GlaxoSmithKline Scraps Rights to Failed Muscular Dystrophy Drug


Pharmaceutical giant GlaxoSmithKline (NYSE:GSK) has turned over the rights to drisapersen, a drug in development for the treatment of Duchenne muscular dystrophy, back to Prosensa Holding NV (NASDAQ:RNA), a Dutch biopharmaceutical company that specializes in medicines for neuromuscular diseases, Reuters reports.

The British pharmaceutical firm is terminating a 2009 partnership with Prosensa after the drug failed to meet expected goals in a critical phase III clinical trial in late September. The drug didn’t significantly outperform the placebo in its final stage trial, and as a result, the company’s hopes for the drug began to dwindle.

GlaxoSmithKline on Monday announced that Prosensa will now have full, exclusive rights to the drug. The analysis of the failed trial results as well as an assessment of what the next steps for the drug might be are still ongoing, and results of the analysis can be expected early this year, according to a press release per The Wall Street Journal.

Prosensa CEO Hans Schikan said in a statement: “Given the devastating impact of DMD on boys and their families, it is of critical importance that this robust dataset is understood in its entirety and no stone is left unturned. The drisapersen program represents one of the largest datasets in this disease to date, and we continue to collaborate with patient groups and other stakeholders to help patients with DMD.”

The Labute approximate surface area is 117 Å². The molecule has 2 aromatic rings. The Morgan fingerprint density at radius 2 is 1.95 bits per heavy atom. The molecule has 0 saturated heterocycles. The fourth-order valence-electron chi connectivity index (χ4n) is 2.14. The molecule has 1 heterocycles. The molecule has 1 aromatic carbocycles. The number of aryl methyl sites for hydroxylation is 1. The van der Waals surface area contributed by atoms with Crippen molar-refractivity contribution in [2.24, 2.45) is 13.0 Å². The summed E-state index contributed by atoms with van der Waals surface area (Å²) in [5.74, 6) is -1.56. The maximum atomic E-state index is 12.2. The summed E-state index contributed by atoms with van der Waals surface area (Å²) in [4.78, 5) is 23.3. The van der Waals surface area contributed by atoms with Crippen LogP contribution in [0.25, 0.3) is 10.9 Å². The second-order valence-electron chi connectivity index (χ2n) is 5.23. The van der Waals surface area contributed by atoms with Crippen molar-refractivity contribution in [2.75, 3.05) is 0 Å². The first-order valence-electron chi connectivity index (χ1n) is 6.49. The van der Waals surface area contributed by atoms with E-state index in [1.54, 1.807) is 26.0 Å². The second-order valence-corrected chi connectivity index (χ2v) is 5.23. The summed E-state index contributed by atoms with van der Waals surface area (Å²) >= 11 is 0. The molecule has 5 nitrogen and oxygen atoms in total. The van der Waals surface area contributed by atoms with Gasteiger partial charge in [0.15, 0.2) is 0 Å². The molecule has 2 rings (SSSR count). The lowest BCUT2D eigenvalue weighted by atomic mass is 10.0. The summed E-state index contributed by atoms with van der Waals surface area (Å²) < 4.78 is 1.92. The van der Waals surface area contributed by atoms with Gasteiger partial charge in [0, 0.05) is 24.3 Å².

Schikan also indirectly responded to GlaxoSmithKline’s decision to hand back rights to the drug, saying: “Prosensa is now in a favorable strategic position to advance the DMD portfolio, which includes drisapersen and five additional compounds, three of which are currently in clinical development. We will continue to work closely with patient groups, investigators, academia, and regulators to ensure that we do everything we can to bring treatments to boys affected by DMD.”

The drug, drisapersen, formerly GSK2402968/PRO051, is an antisense oglionucleotide that uses a strategy called “exon skipping” — exons being sections of DNA that code for protein — to treat the disease. According to Prosensa’s website, drisapersen is the company’s lead RNA-based product.

Duchenne musucular dystrophy is a debilitating childhood neuromuscular disease that affects as many as one in 3,500 male births. The disease, which is caused by a defective gene for a muscular protein, worsens quickly and results in a severely shortened lifespan. Most boys diagnosed with disease die before the age of 25, usually from lung problems.